auto fmtr=app.get_config_formatter();
  //std::string to_config(const App *app, bool default_also, bool write_description, std::string prefix)
  fmtr->to_config(&app,true,true,"sub.");
  //prefix can be used to set a prefix before each argument,  like "sub."

Customization of configure file output

The default config parser/generator has some customization points that allow variations on the TOML format. The default formatter has a base configuration that matches the TOML format. It defines 5 characters that define how different aspects of the configuration are handled

/// the character used for comments
char commentChar = '#';
/// the character used to start an array '\0' is a default to not use
char arrayStart = '[';
/// the character used to end an array '\0' is a default to not use
char arrayEnd = ']';
/// the character used to separate elements in an array
char arraySeparator = ',';
/// the character used separate the name from the value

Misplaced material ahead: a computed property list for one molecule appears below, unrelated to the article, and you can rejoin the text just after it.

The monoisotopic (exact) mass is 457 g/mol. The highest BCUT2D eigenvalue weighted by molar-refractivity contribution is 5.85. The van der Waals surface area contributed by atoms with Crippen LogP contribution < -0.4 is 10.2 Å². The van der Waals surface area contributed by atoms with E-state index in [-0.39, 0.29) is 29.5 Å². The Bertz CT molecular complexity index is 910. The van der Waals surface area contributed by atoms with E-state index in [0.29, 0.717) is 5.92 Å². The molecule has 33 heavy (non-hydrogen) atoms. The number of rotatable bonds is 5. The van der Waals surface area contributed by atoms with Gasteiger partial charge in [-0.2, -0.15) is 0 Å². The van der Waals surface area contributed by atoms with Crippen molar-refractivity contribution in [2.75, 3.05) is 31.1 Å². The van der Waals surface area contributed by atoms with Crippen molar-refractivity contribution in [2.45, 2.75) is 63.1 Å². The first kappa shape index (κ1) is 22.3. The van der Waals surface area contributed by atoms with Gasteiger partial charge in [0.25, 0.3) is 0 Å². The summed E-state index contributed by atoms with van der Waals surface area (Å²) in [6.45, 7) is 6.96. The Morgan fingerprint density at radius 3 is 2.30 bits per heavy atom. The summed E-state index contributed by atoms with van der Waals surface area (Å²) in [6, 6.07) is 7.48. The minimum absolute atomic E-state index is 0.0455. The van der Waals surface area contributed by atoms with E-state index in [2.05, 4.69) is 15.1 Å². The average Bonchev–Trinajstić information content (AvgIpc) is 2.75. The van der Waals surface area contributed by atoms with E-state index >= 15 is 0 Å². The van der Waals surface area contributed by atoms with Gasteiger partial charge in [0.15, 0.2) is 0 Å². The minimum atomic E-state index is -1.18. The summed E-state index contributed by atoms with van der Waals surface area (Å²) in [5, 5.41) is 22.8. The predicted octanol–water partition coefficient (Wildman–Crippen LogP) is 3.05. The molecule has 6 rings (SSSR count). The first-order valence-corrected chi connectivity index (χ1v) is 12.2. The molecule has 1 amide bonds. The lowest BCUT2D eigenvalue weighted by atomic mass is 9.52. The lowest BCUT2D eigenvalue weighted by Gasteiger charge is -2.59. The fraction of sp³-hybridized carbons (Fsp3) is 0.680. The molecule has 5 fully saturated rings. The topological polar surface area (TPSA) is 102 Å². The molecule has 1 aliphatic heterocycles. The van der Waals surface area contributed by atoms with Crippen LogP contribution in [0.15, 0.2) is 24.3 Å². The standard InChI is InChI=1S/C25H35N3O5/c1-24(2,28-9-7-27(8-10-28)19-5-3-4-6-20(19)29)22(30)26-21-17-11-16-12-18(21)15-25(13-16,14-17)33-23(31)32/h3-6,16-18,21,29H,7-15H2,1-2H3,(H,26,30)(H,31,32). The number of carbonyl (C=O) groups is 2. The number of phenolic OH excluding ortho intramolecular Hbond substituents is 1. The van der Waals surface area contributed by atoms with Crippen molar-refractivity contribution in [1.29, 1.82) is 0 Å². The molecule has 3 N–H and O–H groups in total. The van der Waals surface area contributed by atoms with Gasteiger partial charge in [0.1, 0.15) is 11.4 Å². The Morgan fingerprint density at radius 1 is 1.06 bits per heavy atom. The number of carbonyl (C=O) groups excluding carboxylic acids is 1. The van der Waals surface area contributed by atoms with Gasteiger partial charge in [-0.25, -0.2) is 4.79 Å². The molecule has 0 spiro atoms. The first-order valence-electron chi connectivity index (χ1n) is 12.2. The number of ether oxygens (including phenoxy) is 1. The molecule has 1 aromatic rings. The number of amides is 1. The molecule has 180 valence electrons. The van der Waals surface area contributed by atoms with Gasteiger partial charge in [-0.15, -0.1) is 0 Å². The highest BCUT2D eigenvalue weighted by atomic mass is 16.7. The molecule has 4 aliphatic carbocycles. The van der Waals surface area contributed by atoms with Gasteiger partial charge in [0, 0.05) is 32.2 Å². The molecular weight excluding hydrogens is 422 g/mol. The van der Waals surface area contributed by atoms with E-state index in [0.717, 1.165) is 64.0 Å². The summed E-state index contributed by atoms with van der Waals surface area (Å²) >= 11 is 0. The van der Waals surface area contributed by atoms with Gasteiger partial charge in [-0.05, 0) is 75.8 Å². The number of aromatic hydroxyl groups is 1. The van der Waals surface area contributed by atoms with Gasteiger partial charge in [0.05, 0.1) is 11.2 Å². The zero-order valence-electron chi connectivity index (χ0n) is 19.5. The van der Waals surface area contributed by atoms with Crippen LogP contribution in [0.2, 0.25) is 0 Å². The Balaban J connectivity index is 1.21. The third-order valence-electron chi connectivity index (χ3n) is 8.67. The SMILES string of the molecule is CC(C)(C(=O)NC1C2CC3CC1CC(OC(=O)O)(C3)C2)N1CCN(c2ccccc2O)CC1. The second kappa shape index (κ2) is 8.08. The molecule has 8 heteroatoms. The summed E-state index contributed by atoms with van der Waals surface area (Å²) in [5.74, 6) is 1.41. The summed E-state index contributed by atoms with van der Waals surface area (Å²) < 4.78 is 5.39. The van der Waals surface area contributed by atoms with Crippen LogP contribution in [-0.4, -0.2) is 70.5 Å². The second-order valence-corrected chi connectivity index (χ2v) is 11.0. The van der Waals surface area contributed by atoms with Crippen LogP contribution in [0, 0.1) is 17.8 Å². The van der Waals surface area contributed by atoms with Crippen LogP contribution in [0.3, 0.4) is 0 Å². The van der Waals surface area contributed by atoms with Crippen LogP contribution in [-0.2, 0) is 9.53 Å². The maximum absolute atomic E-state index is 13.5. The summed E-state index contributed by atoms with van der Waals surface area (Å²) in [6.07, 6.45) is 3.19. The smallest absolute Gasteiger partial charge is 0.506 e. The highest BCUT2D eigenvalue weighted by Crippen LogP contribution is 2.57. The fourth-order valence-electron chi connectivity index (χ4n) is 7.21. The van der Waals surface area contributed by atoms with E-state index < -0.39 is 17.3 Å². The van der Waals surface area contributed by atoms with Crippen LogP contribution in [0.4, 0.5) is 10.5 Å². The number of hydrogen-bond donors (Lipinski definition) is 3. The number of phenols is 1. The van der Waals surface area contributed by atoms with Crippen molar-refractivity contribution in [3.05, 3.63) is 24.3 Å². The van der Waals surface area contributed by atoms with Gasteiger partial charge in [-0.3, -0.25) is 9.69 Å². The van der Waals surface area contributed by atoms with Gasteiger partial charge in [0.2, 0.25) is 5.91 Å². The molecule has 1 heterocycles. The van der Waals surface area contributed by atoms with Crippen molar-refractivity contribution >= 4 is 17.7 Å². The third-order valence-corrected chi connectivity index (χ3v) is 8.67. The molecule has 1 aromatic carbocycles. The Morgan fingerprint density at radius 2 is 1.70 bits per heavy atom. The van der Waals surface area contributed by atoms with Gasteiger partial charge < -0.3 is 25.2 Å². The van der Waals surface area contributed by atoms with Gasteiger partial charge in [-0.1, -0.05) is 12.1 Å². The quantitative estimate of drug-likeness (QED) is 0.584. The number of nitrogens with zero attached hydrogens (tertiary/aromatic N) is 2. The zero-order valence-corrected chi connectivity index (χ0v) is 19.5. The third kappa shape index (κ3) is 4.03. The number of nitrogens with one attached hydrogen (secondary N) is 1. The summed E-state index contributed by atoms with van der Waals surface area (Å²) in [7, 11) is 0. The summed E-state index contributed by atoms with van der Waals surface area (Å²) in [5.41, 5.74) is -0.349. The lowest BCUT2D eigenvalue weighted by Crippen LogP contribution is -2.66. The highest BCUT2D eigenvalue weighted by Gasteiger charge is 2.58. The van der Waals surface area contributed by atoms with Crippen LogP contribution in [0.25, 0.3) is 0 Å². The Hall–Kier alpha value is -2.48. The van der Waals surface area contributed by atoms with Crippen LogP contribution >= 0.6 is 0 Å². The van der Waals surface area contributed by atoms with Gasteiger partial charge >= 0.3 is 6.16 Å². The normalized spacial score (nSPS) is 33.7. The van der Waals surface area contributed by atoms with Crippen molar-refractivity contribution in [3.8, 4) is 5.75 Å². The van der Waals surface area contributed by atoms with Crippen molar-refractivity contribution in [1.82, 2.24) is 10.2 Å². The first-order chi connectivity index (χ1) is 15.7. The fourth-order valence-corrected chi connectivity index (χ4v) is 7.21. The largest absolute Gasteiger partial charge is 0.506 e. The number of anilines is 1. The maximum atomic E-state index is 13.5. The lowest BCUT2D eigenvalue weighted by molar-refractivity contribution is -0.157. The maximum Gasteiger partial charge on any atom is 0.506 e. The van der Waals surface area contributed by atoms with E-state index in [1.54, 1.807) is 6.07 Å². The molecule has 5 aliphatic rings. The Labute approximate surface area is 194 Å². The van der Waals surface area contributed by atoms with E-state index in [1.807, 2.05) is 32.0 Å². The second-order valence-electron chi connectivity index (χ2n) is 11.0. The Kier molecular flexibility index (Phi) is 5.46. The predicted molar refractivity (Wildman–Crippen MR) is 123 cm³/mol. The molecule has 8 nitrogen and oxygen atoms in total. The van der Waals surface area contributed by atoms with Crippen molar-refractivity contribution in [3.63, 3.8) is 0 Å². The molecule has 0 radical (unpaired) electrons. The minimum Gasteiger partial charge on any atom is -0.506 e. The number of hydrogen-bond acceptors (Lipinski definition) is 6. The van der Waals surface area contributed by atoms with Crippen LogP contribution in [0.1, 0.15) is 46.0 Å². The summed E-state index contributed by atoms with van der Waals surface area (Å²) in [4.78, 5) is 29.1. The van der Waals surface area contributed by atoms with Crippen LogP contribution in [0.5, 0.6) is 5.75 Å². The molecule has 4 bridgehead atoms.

char valueDelimiter = '=';

These can be modified via setter functions

  • ConfigBase *comment(char cchar) Specify the character to start a comment block
  • ConfigBase *arrayBounds(char aStart, char aEnd) Specify the start and end characters for an array
  • ConfigBase *arrayDelimiter(char aSep) Specify the delimiter character for an array
  • ConfigBase *valueSeparator(char vSep) Specify the delimiter between a name and value

For example to specify reading a configure file that used : to separate name and values

auto config_base=app.get_config_formatter_base();
config_base->valueSeparator(':');

The default configuration file will read INI files, but will write out files in the TOML format. To specify outputting INI formatted files use

app.config_formatter(std::make_shared<CLI::ConfigINI>());

which makes use of a predefined modification of the ConfigBase class which TOML also uses. If a custom formatter is used that is not inheriting from the from ConfigBase class `get_config_formatter_base() will return a nullptr if RTTI is on (usually the default), or garbage if RTTI is off, so some care must be exercised in its use with custom configurations.